As I walk, a startling number of people greet me from front porches, often set back 20 feet and somewhat obscured from the street by shade and screens. I’d never have known there was anyone watching. But there they are.
Moving at car speed abstracts all this into a blur: houses that are, in fact, very different from each other become homogenous “little boxes,” lives become statistics. And the same thing happens when you view a neighborhood through the abstraction of maps and statistics, as planners and policy makers do. Of course, the information on maps and in statistics is important, too. But it’s incomplete. There is so much happening everywhere that is inherently illegible to someone operating at that remove.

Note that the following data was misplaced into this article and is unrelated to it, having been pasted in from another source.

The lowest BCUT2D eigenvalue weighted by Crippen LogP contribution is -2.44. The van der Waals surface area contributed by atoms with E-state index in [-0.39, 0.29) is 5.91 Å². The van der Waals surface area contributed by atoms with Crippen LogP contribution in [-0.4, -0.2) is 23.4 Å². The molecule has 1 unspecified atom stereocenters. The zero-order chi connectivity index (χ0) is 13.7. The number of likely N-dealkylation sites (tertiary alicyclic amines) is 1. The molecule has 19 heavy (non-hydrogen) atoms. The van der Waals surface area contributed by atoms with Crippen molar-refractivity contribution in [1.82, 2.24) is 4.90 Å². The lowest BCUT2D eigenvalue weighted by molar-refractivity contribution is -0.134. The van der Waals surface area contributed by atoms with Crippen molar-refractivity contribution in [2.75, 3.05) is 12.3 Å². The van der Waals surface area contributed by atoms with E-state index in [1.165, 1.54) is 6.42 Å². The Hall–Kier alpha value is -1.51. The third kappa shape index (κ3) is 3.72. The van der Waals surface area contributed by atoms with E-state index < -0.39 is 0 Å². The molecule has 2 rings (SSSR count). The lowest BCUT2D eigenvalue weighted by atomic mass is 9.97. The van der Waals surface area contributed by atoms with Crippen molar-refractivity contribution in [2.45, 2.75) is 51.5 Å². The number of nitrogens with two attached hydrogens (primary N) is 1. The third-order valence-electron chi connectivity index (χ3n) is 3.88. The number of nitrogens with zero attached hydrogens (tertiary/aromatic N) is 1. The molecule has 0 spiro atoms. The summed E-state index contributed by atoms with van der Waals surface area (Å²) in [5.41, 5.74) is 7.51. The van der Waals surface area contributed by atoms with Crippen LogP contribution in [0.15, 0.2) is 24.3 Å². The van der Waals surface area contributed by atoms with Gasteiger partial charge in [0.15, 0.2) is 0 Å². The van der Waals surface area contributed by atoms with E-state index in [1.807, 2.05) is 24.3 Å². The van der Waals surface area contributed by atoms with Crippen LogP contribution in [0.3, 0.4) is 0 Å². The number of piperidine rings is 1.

That illegibility matters. Consider the question of “neighborhood revitalization.” What is the low-hanging fruit thing that you could do in or around your own home that would raise its value by, say, 2% this year? The thing that would make it an incrementally better place? I bet you have ideas. Okay, now what is that thing for your next-door neighbor? Do you have any idea?